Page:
Policy on healthy ageing integrating health literacy

Policy brief, October, 2015.

Why is health literacy important for EU member states?

Health literacy is the degree to which people are able to access, understand, appraise and communicate information in relation to health and diseases. Health literate people are able to understand messages for healthy living, can discuss their needs and demands with healthcare professionals, and can take the right decisions for staying healthy or managing their health conditions. Health literacy enables people to maintain their quality of life.

Health literacy is especially important for older persons, who have to cope with more chronic health problems than younger people and are facing more physical, mental and social challenges due to ageing. The capacities of older people to manage their health may fall short compared to the required needs. In general, when older persons are better able to manage their own health, they can use health services more effectively and they are able to continue participating in society. Health literacy is an instrument for active and healthy ageing.

What can governments do?

National and regional governments have the responsibility to improve the sustainability of health services, while increasing accessibility to health promotion, prevention, cure and care. Health literacy has proven to be one of the keys to achieve these goals.

Governments should incorporate health literacy in all policies that involve healthcare or healthy ageing, for example public health programmes, patient safety and healthcare quality programmes. These policies should enhance support to decision-making by older people. Health information for the population should be easily understandable. New e-health and m-health applications should be accessible and acceptable for older people. Policies should also support families and communities that assist older people in healthy living. Caregivers should be able to increase their level of health knowledge and improve their abilities for networking.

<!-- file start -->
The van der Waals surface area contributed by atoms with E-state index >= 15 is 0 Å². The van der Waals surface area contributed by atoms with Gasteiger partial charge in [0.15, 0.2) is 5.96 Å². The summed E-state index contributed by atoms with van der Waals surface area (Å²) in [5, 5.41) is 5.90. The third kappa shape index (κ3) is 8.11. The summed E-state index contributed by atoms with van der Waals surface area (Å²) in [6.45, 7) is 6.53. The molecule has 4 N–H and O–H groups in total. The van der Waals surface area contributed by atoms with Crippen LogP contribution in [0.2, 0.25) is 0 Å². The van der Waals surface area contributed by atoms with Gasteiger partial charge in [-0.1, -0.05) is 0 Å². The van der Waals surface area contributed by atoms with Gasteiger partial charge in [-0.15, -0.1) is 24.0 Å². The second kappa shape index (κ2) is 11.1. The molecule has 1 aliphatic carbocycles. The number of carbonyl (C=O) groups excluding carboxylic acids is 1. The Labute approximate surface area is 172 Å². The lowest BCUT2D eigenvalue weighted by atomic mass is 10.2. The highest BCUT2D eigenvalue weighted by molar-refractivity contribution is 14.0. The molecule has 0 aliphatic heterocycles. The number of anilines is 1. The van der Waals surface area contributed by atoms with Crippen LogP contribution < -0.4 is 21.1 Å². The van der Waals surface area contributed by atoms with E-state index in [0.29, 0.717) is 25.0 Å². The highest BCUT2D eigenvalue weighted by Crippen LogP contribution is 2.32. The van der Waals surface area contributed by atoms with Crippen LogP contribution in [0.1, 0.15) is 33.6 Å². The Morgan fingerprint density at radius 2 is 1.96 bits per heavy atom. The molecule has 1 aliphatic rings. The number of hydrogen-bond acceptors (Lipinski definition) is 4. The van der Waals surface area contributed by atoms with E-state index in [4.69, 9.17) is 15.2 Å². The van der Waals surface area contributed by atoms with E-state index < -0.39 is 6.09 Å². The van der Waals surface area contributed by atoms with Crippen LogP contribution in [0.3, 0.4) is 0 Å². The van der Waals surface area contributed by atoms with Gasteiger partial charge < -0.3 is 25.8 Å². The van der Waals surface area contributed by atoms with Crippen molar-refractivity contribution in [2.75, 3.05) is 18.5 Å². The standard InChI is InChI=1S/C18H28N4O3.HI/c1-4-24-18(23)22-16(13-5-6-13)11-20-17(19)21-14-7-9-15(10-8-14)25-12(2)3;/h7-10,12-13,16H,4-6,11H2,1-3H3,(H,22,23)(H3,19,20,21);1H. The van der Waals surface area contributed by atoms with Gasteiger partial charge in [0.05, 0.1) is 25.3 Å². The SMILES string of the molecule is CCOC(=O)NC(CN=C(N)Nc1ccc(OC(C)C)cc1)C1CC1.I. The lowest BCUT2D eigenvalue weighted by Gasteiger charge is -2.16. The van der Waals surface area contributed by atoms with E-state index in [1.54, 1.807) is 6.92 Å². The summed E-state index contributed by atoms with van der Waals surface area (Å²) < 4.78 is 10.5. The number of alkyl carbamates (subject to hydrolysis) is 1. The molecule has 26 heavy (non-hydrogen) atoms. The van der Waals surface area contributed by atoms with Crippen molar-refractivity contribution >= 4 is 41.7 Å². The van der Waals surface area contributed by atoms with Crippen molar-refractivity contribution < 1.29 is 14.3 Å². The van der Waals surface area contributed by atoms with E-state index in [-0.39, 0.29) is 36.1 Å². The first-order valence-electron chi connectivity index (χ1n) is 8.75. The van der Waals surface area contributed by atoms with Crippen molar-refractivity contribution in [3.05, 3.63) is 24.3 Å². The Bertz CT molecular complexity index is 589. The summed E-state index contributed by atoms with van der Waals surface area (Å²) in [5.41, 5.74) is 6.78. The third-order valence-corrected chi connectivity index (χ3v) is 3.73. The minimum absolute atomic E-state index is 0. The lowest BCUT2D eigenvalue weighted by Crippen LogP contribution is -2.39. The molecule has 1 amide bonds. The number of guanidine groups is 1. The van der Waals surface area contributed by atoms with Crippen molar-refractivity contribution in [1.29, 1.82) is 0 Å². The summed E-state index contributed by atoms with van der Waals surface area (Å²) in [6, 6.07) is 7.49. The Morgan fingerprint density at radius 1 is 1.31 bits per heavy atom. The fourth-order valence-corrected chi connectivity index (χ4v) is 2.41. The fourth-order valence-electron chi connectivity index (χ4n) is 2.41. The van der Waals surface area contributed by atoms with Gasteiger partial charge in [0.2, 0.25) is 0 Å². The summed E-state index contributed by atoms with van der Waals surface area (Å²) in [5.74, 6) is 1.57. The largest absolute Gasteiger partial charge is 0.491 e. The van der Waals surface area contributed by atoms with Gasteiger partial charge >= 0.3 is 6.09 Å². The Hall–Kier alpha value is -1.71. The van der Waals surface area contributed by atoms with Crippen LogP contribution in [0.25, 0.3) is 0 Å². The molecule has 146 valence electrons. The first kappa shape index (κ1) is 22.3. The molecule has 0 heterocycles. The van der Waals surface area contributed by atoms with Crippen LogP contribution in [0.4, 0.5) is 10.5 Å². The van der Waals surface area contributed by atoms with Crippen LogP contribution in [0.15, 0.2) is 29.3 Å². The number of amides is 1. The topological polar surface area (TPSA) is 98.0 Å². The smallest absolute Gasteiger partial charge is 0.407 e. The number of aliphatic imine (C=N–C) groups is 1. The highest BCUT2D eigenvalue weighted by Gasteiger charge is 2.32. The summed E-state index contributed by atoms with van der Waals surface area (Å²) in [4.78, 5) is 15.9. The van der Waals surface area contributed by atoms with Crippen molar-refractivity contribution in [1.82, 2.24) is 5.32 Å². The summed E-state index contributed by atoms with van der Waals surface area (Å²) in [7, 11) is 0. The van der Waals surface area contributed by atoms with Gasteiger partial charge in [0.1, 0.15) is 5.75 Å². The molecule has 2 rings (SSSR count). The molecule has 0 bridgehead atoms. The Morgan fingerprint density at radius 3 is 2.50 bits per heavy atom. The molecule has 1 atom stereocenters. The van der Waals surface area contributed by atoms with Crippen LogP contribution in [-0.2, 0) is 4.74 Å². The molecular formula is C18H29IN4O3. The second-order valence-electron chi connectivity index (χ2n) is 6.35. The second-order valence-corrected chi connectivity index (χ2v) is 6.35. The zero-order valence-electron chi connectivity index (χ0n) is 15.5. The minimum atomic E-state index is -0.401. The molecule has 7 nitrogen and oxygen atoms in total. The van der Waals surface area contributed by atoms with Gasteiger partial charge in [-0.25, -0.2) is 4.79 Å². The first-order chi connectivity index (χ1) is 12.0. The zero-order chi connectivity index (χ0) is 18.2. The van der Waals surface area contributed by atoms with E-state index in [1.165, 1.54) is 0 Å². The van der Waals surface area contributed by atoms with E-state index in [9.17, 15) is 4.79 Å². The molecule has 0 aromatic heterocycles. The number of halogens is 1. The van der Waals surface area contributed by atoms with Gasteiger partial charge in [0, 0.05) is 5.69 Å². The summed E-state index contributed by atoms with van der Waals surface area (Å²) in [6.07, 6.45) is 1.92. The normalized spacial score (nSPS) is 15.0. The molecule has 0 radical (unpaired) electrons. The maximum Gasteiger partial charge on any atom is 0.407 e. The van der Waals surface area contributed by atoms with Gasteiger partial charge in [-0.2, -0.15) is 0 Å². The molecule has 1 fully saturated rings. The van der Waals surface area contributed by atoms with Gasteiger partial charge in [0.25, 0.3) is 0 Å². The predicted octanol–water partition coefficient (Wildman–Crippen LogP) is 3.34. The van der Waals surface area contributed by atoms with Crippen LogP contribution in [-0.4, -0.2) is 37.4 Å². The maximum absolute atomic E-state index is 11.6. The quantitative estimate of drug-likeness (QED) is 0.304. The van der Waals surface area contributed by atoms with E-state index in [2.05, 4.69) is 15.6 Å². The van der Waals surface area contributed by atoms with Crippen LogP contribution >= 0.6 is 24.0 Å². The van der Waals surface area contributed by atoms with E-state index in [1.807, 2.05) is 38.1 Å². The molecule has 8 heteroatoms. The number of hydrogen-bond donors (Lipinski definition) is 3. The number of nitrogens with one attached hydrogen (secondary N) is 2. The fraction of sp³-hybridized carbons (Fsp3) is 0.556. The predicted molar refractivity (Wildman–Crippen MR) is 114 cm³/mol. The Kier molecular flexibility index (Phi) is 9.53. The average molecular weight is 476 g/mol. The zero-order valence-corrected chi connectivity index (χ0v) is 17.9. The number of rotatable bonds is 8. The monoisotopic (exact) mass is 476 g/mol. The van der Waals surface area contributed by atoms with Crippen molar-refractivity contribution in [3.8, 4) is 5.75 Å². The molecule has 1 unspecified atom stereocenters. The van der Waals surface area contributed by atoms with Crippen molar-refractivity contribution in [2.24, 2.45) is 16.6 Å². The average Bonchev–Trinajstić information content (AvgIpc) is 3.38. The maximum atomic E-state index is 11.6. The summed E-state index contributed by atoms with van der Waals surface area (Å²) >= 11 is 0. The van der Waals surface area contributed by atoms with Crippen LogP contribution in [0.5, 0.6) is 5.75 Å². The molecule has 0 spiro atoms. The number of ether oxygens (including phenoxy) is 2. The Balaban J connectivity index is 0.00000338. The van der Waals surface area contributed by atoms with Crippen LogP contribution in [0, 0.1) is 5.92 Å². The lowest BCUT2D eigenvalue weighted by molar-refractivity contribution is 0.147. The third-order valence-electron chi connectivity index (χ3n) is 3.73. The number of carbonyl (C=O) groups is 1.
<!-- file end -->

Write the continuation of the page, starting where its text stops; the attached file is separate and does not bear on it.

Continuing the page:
Policies should enhance person-centred care: healthcare workers must have the time and the ability to communicate effectively with older people, especially when patients face difficulties in understanding medical treatments. Hospitals and health facilities have to become more accessible, so that older people easier can find their way, make appointments, or understand written or oral information.

Ministries of health can produce a national health literacy policy or strategy, like several countries in the EU have already done, guiding the health and welfare sector. It is important to establish a comprehensive health literacy approach, where activities reinforce each other and where focus on individuals in communities and for professionals is accompanied by improving performance of health organisations in person-centred care.

What is the expected impact?

Improving health literacy of older people will improve their capacities to stay healthy or manage chronic conditions. It will give them access to innovative communication technologies and new networking possibilities. It will enhance adherence to medical treatments. It will result in more effective and sustainable health services, due to more efficient utilisation. Most of all, it will contribute to active and healthy ageing and increasing healthy life expectancy, one of the EU targets for 2020.

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